Williams vs Wozniacki

Williams vs Wozniacki

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Serena Williams
Serena Williams road to the final
Round Opponent Score
R1 Taylor Townsend 6-3 6-1
R2 Vania King 6-1 6-0
R3 Varvara Lepchenko 6-3 6-3
R4 Kaia Kanepi 6-3 6-3
QF Flavia Pennetta 6-3 6-2
SF Elena Makarova 6-1 6-3
Caroline Wozniacki’s road to the final

Caroline Wozniacki

Round Opponent Score
R1 Magdalena Rybarikova 6-1 3-6 2-0 ret
R2 Aliaksandra Sasnovich 6-3 6-4
R3 Andrea Petkovic 6-3 6-2
R4 Maria Sharapova 6-4 2-6 6-2
QF Sara Errani 6-0 6-1
SF Shuai Peng 7-6 4-3 ret
Serena Williams – Caroline Wozniacki head to head

They met nine times, with Wozniacki’s only win in Miami two years ago.

Year Tournament Surface Winner Score
2014 Cincinnati R2 Hard Serena Williams 2-6 6-2 6-4
2014 Montreal QF Hard Serena Williams 4-6 7-5 7-5
2013 Beijing QF Hard Serena Williams 6-1 6-4
2012 London Olympics QF Hard Serena Williams 6-0 6-3
2012 Madrid R3 Clay Serena Williams 1-6 6-3 6-2
2012 Miami QF Hard Caroline Wozniacki 6-4 6-4
2011 US Open SF Hard Serena Williams 6-2 6-4
2009 Tour Championships SF Hard Serena Williams 6-4 0-1 ret
2009 Sydney QF Hard Serena Williams 6-7 6-3 7-6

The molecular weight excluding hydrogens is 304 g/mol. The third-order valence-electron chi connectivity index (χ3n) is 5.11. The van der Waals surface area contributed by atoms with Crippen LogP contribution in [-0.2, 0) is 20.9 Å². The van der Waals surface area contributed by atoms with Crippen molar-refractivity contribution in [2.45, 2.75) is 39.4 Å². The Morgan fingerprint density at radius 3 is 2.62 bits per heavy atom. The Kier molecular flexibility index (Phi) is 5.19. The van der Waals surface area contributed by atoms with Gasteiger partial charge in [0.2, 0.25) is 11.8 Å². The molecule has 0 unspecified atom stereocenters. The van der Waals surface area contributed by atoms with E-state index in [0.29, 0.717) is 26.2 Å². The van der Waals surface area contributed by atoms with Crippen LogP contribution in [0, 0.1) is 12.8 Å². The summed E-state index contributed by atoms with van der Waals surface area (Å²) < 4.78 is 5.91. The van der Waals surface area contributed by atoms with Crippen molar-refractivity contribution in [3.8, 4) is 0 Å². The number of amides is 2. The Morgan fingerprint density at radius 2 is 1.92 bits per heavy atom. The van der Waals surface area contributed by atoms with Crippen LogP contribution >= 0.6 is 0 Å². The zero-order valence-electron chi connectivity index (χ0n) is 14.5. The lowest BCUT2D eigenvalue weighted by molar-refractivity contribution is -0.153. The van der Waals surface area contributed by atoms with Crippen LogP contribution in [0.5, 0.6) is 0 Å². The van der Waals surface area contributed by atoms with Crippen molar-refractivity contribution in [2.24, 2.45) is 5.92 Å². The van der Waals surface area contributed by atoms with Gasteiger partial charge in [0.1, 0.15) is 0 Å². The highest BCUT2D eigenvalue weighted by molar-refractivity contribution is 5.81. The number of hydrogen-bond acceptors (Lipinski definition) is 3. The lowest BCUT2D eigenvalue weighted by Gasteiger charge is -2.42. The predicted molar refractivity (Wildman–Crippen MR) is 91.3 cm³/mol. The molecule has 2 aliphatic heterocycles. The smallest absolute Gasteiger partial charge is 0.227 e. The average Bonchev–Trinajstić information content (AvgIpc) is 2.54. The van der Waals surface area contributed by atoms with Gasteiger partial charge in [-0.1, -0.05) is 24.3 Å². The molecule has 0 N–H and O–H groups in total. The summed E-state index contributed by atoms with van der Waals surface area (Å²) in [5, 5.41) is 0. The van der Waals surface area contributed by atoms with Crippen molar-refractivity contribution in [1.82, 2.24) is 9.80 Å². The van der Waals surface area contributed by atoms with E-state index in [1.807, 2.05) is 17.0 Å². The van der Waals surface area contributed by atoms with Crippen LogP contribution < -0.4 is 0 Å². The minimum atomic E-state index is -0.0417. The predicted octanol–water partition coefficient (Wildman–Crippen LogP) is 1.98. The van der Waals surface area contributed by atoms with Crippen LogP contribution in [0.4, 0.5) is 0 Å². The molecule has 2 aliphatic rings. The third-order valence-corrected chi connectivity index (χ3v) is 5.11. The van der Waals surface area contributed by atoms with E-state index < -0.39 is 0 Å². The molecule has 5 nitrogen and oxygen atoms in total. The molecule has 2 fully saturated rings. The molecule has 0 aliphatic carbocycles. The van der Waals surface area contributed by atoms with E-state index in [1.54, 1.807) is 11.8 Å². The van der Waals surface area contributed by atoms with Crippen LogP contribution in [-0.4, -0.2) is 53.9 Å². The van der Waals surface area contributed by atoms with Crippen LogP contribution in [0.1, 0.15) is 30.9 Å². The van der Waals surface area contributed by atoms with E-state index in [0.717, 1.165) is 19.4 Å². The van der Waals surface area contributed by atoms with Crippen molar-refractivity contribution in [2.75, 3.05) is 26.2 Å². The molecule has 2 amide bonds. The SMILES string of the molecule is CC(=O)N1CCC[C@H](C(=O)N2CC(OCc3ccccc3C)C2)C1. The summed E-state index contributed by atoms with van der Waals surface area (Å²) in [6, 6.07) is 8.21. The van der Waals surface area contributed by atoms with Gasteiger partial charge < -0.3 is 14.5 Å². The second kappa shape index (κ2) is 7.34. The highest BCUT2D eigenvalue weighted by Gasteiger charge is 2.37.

Serena is the huge favorite for the title, do you think Wozniacki will capture her maiden Grand Slam title?

Who will win the 2014 US Open?

  • Serena Williams (38%, 22 Votes)
  • Eugenie Bouchard (17%, 10 Votes)
  • Maria Sharapova (16%, 9 Votes)
  • Other (12%, 7 Votes)
  • Petra Kvitova (7%, 4 Votes)
  • Simona Halep (5%, 3 Votes)
  • Li Na (2%, 1 Votes)
  • Jelena Jankovic (2%, 1 Votes)
  • Victoria Azarenka (2%, 1 Votes)
  • Agnieszka Radwanska (0%, 0 Votes)
  • Angelique Kerber (0%, 0 Votes)

Total Voters: 58

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Photo credit: Marianne Bevis

Victoria Azarenka

Serena Williams:

Serena Williams

Serena Williams

Serena Williams

Serena Williams

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2014 US Open coverage